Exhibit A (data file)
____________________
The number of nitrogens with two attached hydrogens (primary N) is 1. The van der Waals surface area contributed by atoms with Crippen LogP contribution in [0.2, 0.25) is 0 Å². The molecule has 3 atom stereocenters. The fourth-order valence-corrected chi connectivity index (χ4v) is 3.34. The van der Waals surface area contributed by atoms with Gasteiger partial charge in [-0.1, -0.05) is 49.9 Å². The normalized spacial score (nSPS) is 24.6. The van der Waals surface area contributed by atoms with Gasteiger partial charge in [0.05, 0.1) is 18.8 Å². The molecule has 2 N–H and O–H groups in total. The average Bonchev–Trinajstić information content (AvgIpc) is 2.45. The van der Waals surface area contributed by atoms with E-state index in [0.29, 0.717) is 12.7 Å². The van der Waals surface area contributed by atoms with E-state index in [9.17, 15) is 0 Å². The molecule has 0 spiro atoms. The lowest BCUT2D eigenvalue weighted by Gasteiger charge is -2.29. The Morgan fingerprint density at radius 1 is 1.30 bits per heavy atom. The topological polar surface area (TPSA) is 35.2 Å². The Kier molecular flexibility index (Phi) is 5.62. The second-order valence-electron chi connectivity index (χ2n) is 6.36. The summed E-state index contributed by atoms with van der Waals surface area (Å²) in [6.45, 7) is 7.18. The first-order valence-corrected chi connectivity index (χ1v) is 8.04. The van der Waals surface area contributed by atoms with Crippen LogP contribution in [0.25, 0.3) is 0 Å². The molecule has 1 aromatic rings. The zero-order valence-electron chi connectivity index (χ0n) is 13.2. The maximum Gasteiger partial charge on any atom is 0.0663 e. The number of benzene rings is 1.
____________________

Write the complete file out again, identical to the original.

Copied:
The number of nitrogens with two attached hydrogens (primary N) is 1. The van der Waals surface area contributed by atoms with Crippen LogP contribution in [0.2, 0.25) is 0 Å². The molecule has 3 atom stereocenters. The fourth-order valence-corrected chi connectivity index (χ4v) is 3.34. The van der Waals surface area contributed by atoms with Gasteiger partial charge in [-0.1, -0.05) is 49.9 Å². The normalized spacial score (nSPS) is 24.6. The van der Waals surface area contributed by atoms with Gasteiger partial charge in [0.05, 0.1) is 18.8 Å². The molecule has 2 N–H and O–H groups in total. The average Bonchev–Trinajstić information content (AvgIpc) is 2.45. The van der Waals surface area contributed by atoms with E-state index in [0.29, 0.717) is 12.7 Å². The van der Waals surface area contributed by atoms with E-state index in [9.17, 15) is 0 Å². The molecule has 0 spiro atoms. The lowest BCUT2D eigenvalue weighted by Gasteiger charge is -2.29. The Morgan fingerprint density at radius 1 is 1.30 bits per heavy atom. The topological polar surface area (TPSA) is 35.2 Å². The Kier molecular flexibility index (Phi) is 5.62. The second-order valence-electron chi connectivity index (χ2n) is 6.36. The summed E-state index contributed by atoms with van der Waals surface area (Å²) in [6.45, 7) is 7.18. The first-order valence-corrected chi connectivity index (χ1v) is 8.04. The van der Waals surface area contributed by atoms with Crippen LogP contribution in [0.25, 0.3) is 0 Å². The molecule has 1 aromatic rings. The zero-order valence-electron chi connectivity index (χ0n) is 13.2. The maximum Gasteiger partial charge on any atom is 0.0663 e. The number of benzene rings is 1.